Study Guide

The Lost City of Z: A Tale of Deadly Obsession in the Amazon Ambition

By David Grann

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Fawcett, however, was certain that the Amazon contained a fabulous kingdom, and he was not another soldier of fortune or a crackpot. (1.10)

Many men have comparatively easy missions into the Amazon, usually to take something from it, like rubber or wood. Fawcett has a much more difficult quest in mind: to find a lost civilization. You wouldn't think an entire city could go missing. Maybe it's in the couch cushions? That's where we always find out phone.

Fawcett and Chivers eventually abandoned their pack animals for a raft made from sticks and twine and drifted into the Amazon frontier, a collection of Dodge-like towns with mocking names, such as Hope and Beautiful Village. (8.15)

You know you're driven when you're riding on a raft literally made from sticks and string. Fawcett has ambition and the confidence to succeed. Even when the only hope is a crappy ramshackle town, he keeps going.

Despite cutting, chopping, pulling, and pushing through jungle from morning till night, they usually advanced no more than half a mile per day. Their legs sank in mud. Their shoes disintegrated. Their eyes blurred from a tiny species of bee that is drawn to sweat, and that invaded their pupils. (10.13)

Ambition + determination = success. Here we see the determination part of that equation. Fawcett's sky-high ambitions to find a lost city would mean nothing if he turned tail and ran at the first sign of an eyeball-eating bug.

The gun didn't fire, but Brian had demonstrated, at least for an instant, that he was as daring as his older brother. (17.34)

Brian isn't quite as ambitious, and Fawcett recognizes that, which is why he chooses Jack over Brian. Just because Brian is daring, that doesn't mean he has the same goals as his father. Plus, there's a fine line between daring and recklessness, and we think Brian falls on the reckless side as a child.

Jack didn't hesitate. "I want to go with you," he said. (18.4)

We're not sure what Fawcett wants to do if he actually finds Z, but Jack appears to want fame. That's ambitious, too, if a different kind of ambition. Without reality TV, Jack thinks the ticket to fame is to find a lost Amazonian city. Hey, at least you had to do something to become famous back then.

"One learns little from a smooth life, but I do not like roping others into the difficulties which have dogged me so persistently… It is not that I want luxuries. I care little about such things—but I hate inactivity." (18.9)

Fawcett wants to achieve his goal so much that he gives up almost every life luxury on his quest. That shows us how determined he is. Finding Z is more important to him than anything else.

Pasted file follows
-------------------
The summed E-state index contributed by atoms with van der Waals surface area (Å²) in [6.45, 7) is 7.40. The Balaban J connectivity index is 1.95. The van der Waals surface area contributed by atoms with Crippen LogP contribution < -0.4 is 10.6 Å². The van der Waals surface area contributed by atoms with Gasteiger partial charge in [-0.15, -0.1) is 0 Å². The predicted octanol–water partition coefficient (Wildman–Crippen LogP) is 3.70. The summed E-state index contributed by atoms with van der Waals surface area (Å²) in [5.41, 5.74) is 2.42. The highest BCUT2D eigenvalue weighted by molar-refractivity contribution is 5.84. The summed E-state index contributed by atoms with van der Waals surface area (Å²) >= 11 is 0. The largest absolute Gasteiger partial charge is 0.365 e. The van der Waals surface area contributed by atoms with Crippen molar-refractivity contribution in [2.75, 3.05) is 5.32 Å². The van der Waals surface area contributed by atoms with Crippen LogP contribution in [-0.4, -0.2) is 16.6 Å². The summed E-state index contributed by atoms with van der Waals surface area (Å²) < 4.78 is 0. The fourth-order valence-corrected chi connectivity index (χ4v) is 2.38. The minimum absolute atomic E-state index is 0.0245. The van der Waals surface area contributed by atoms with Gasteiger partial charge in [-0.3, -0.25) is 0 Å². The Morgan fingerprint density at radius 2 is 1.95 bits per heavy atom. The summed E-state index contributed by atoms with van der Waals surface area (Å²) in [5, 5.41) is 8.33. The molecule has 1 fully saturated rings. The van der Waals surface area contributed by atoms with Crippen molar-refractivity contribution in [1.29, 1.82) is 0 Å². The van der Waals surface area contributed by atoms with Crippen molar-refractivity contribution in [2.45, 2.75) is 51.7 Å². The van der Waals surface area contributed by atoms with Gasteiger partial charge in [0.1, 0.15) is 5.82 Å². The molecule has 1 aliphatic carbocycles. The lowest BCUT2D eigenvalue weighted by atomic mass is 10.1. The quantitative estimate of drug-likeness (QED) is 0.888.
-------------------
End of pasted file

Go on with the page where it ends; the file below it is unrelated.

They were sure that the journey would make them rich and famous, but their fantasies remained more those of boys than of men. "We intend to buy motor-cycles and really enjoy a good holiday in Devon, looking up all our friends and visiting the old haunts," Jack said. (20.23)

Jack and Raleigh may have gone from Boyz II Men, but it's Jack's father who has reached the end of the road and still can't let go…of his dream of Z. Maybe one reason for that is that the quest for Z is Percy's last quest: he's getting old, and he won't be able to do much more. But seriously, what would Percy do after finding Z? Would he really just want to sit around basking in success? We doubt it. Part of the appeal of a quest is the quest itself, not the result of the quest.

After this point, Fawcett explained, there would be no way to carry him out. Raleigh insisted that he would see it through. Perhaps he remained loyal to Jack, in spite of everything. Perhaps he didn't want to be seen as a coward. Or perhaps he was simply afraid to turn back without them. (20.71)

Raleigh also has ambitions to become famous, but they crumble pretty quickly once he's in the jungle. As we said before, ambition + determination = success, and Raleigh doesn't have the same level of superhuman determination that the Fawcetts possess.

Resentful about not being chosen for the expedition, Briand had once professed little interest in his father's work. Now he was consumed by it. He decided to quit his job and stitch together the fragmentary writings into Exploration Fawcett. (24.11)

Brian shows ambition of a different stripe after his father disappears. Brian's goal becomes to find his family, and he goes to great lengths in his attempt to do it. His ambition is like Grann's: each one puts together a giant puzzle without a picture on the box to go by.

When I told Paulo, he gave me a quizzical look—it meant heading to the very place where James Lynch and his men had been kidnapped in 1996. (25.25)

Grann's wish to find Fawcett, Z, or both leads him to make some iffy decisions. It's easy to see how ambition can cloud a person's judgment. If this were fiction, we'd worry about Grann making it out of this thing alive.

The Lost City of Z: A Tale of Deadly Obsession in the Amazon Ambition Study Group

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